In 2018, MFPC added one question to the Critical Insights on Maine survey, a comprehensive, statewide public opinion survey of registered voters, which has been documenting the attitudes, perceptions, and preferences of Maine’s residents for more than 20 years. “On a scale from 1 to 7, how important to Maine’s economy is the state’s forest products industry? (1 not at all important to 7 very important).”

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What's up with Maine's white pine?

Ken Laustsen, biometrician for the Maine Forest Service, reported on the status of white pine at the MFPC Board meeting Nov. 9, saying “Eastern White Pine is still ranked statewide as #3 in total live merchantable volume and #1 in sawtimber volume,” Laustsen said. “Over the last 20 years, concerns have been occasionally raised about the status and prospects of this species.The presentation addresses both issues, looking at the forest type’s core area and the broader statewide trends.”

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After a dark decade, secondary wood manufacturing rebounds

Secondary wood manufacturing once played an enormous role in Maine’s rural economy, with mills in many towns across the state. Then from roughly 1998 to 2008, a flood of imports put many mills out of business. In 2003 alone about a dozen closed. But the survivors learned how to survive in global markets and their industry is now growing again.

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Amazing lynx photos

MFPC just sent comments, reports and photos regarding the Canada lynx status review. Foresters working for a number of MFPC members in the northern forests are seeing a lot of lynx. Even if you just want to look at the great pictures of beautiful lynx, this report is worth a look.

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Maine's 'Battle of the Budworm'

Most Mainers barely recall the last spruce budworm infestation, when the northern forests turned red as they came under attack. Nor do they realize how budworm has shaped Maine’s history, economy, laws and culture. But those who lived through the 1970s outbreak are watching with dismay as another outbreak heads our way. They vividly remember the devastation, including moth flights “so severe that they literally had to be scraped off the road with snow plows.”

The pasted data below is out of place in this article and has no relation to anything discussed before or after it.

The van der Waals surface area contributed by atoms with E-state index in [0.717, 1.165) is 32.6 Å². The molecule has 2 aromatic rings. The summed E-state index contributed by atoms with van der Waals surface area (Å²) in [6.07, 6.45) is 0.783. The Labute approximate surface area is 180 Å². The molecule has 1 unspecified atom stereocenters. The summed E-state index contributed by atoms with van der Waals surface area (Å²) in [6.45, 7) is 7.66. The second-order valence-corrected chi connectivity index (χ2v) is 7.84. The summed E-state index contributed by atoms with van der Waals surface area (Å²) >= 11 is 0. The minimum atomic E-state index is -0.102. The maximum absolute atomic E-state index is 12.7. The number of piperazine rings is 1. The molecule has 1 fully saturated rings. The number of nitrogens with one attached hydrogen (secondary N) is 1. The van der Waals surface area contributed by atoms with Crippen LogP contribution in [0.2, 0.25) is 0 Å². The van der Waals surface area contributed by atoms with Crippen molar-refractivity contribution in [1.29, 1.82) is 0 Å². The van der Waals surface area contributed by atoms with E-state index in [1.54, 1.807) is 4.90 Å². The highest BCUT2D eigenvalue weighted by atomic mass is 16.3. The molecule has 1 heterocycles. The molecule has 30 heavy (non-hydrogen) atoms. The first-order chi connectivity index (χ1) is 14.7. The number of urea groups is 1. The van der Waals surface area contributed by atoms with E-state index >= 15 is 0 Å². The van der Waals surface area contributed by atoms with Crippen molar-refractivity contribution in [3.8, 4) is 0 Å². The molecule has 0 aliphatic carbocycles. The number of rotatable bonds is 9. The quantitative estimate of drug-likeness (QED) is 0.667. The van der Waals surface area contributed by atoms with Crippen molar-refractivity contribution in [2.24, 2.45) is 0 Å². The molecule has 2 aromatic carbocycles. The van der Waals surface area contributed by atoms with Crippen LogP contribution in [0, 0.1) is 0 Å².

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About MFPC

Since 1961, the Maine Forest Products Council has been the voice of Maine’s forest economy. The MFPC represents the diverse needs of Maine’s forest products community. Our members are landowners, loggers, truckers, paper mills, tree farmers, foresters and lumber processors, but they are also bankers, lawyers and insurance executives. We feel we represent anyone who has an interest in seeing the Maine woods remain a viable, sustainable resource.

We serve our community by gathering information, bringing groups together to discuss concerns, hosting events, conducting tours and helping people find common ground. We represent our members at the Maine Legislature, across the state, in Washington D.C. and across the nation.

The MFPC Board is very active, and holds weekly policy teleconferences during each legislative session to discuss legislation of interest and arrive at a position. Read more.

Maine Forest products industry contributes $8.1 billion, 31,822 jobs

The Maine Forest Products Council commissioned an economic impact study that was recently completed by Megan Bailey, research associate for the Margaret Chase Smith  Policy Center. The estimated overall annual (2019) economic contribution of Maine’s forest products sector, including multiplier effects, was an estimated $8.1 billion in output, 31,822 jobs, and $1.7 billion in labor income.

The total employment impact of 31,822 jobs in 2019 is equivalent to about 4 percent of the jobs in Maine —  roughly 1 out of 25 jobs in the state are associated with the forest products sector. Read more


Calendar of Events

MFPC 62nd Annual Meeting

The Maine Forest Products Council invites you to attend our 62nd annual membership meeting at the beautiful Grand Summit Hotel in Newry, Maine. This event will start with a BBQ Sunday evening at 6 o’clock. Monday, we will get down to business bright and early with a breakfast at the hotel followed by our annual membership meeting and presentations on a number of topics including forest carbon, the Spruce Budworm, transportation issues and more. To register, call Sue McCarthy at 622-9288 or send her an email at

When: Sun September 18 6:00 PM - Mon September 19 6:00 PM
Where: Grand Summit Hotel, Newry

Maine Forest Products Essentials 


Outstanding! MFPC honors the best of 2021 

Albert Nutting Award: Peter Triandafillou, Huber Resources, for his leadership, integrity, and long-term commitment to sustainable forest management. Read more.

Abby Holman Public Service Award: Albro Cowperthwaite for blending forestry and outdoor recreation with a minimum of user conflicts. Read more.

President’s Award: John Gray, MFPC treasurer, for dedication in supporting and enhancing the mission of the Maine Forest Products Council. Read more.

Outstanding Forester: District Forester Dan Jacobs for his skills, knowledge, and willingness to help others. Read more.

Outstanding Environmental Managers: Ken Gallant, Pixelle, and Tom Griffin, SAPPI,  for dedication to protecting Maine’s environment. Read more.




Find your state legislators

The biggest challenge facing the Maine Forest Products Council is how to advocate on behalf of membership in the second session of the “virtual 130th Legislature.

It’s essential that members get to know their legislators, because your representative and senator want to know how legislation affects their constituents.

The first step is finding out who represents you in the House and Senate. Click here to find out